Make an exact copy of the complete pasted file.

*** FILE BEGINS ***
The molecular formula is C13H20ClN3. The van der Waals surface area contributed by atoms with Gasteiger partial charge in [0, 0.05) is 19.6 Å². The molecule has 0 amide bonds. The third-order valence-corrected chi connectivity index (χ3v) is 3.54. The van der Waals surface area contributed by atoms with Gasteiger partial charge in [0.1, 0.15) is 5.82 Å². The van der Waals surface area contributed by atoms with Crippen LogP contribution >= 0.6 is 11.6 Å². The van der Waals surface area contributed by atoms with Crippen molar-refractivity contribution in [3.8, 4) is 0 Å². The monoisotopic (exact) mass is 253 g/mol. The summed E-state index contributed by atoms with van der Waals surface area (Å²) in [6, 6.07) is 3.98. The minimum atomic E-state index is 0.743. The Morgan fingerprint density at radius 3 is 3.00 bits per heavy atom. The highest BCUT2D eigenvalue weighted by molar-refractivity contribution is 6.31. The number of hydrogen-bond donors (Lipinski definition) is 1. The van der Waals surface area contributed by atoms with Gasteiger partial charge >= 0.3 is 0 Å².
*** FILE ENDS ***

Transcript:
The molecular formula is C13H20ClN3. The van der Waals surface area contributed by atoms with Gasteiger partial charge in [0, 0.05) is 19.6 Å². The molecule has 0 amide bonds. The third-order valence-corrected chi connectivity index (χ3v) is 3.54. The van der Waals surface area contributed by atoms with Gasteiger partial charge in [0.1, 0.15) is 5.82 Å². The van der Waals surface area contributed by atoms with Crippen LogP contribution >= 0.6 is 11.6 Å². The van der Waals surface area contributed by atoms with Crippen molar-refractivity contribution in [3.8, 4) is 0 Å². The monoisotopic (exact) mass is 253 g/mol. The summed E-state index contributed by atoms with van der Waals surface area (Å²) in [6, 6.07) is 3.98. The minimum atomic E-state index is 0.743. The Morgan fingerprint density at radius 3 is 3.00 bits per heavy atom. The highest BCUT2D eigenvalue weighted by molar-refractivity contribution is 6.31. The number of hydrogen-bond donors (Lipinski definition) is 1. The van der Waals surface area contributed by atoms with Gasteiger partial charge >= 0.3 is 0 Å².